The Metaverse and the Future of Filmmaking
The Metaverse and the Future of Filmmaking
The Metaverse has created a lot of talk about the future of technology, media, and filmmaking. Many operations have been using the Metaverse since the pandemic. Trying to function online gives people a completely new look at online communication. The Metaverse is genuinely changing the idea of what a virtual world could be. The concept of the virtual world, or Metaverse, is cohesion between reality (humans) and growing adaptation with augmented reality.
That Metaverse concept will change how we consume media and watch tv and movies. Through the growth of technology and user experience, the Metaverse will grow to experience the reality in which we currently live. The same can be said about the experience of viewing TV and film, and that format of cinema will transform and exist in a 3-dimensional world.
The first documentary filmed entirely on a social virtual platform VRChat will debut this year's Sundance Film Festival. 22-year-old director Joe Hunting's first film is creating a lot of debate and discussion on the effects of the Metaverse will have on the future of cinema. The 91-minute long film "We Meet in Virtual Reality" focuses on a couple who meets in virtual reality worlds during an epidemic. Romance takes the forefront of the story and explores technology and imagination.
Though the Metaverse is a new and upcoming subject, and the VR world is beginning to grow, this isn’t the first time we have seen augmented reality in films. To create a universe where people can reside virtually has been a concept we imagine in the many wonders of the world of cinema and make those altered realities come to life. Movies like Ready Player One, The Matrix, and Tron, have all created their own versions of the Metaverse.
Mamoru Hosoda's new anime presents a spin on alternative reality, in contrast to Hollywood's usual warped portrayals of virtual life. Time and time again, Hollywood has made a terrifying view of the future of technology, and AI is the enemy to the human race. Hosoda's new anime Belle depicts a refreshing new look to virtual reality's future. Rather than portraying the cruelty of technology, VR is a type of sanctuary and type of salvation for young people in Hosoda's world. The hero Suzu, a lonely introverted teen, living in rural Japan, enters virtual reality and builds a secret alter successful ego, pop sensation.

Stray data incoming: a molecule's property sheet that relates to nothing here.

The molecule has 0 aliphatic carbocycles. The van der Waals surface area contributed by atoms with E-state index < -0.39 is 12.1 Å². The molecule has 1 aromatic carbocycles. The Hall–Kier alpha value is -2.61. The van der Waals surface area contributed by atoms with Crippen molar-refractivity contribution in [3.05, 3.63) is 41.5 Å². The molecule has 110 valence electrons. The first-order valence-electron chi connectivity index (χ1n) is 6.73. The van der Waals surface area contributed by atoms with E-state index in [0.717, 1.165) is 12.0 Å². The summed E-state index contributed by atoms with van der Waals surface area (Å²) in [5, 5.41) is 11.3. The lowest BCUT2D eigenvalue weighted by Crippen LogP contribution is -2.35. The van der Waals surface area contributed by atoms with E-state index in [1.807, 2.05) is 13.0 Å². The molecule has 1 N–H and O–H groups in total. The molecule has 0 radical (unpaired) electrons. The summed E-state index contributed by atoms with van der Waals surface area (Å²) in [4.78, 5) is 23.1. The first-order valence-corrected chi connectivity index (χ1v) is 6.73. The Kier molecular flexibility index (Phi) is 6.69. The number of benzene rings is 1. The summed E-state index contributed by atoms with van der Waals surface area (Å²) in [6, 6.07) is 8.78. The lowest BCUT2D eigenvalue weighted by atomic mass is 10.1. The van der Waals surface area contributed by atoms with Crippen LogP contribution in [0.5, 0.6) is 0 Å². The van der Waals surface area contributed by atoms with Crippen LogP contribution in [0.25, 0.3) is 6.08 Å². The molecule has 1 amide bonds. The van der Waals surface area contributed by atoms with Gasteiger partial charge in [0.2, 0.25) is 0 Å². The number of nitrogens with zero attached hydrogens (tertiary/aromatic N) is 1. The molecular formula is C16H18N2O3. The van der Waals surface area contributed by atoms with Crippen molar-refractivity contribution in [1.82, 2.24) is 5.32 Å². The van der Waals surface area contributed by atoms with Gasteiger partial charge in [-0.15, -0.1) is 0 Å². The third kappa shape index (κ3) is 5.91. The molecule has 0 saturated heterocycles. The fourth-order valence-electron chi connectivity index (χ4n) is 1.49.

Joe Hunting's VR film isn't the only one getting attention. The VR film Namoo, written and directed by oscar-nominated filmmaker Erick Oh, follows an artist's journey and his tree of life. It was even shortlisted in the Animated Short Film category for the 94th Academy Awards. It started from this couple of paintings and turned into a 12-minute short, then a 13-minute VR experience. And this is just the beginning of Virtual Reality Films.
Film festivals are bringing even more VR and AR projects into their lineups. The 2022 Sundance Film Festival is kicking off nine days of film premieres, conversations, and immersive experiences. Event organizers have partnered with digital production studio Active Theory to create a spaceship and biodigital showcase via VR headset.
That's not the only VR option for attendees. Use customizable avatars to explore these three virtual worlds during the film festival.
- New Frontier Gallery – A digital event space where attendees can browse the entire catalog of XR content available as part of the New Frontiere showcase and chat with attendees and festival employees via proximity chat.
- Cinema House – An immersive stage environment that will serve as the primary venue for various screenings throughout the festival.
- Film Party – A social space where attendees can chat with Sundance creators about their respective projects using proximity audio and video chat.
There is no telling how far the VR world and the Metaverse will go. One thing is sure, VR storytelling is another platform for filmmakers to express their narratives and create limitless possibilities in the world of cinema. Joe Hunting's VR film is an excellent example for other filmmakers looking to break the boundaries of the film world and the endless possibilities in the virtual world.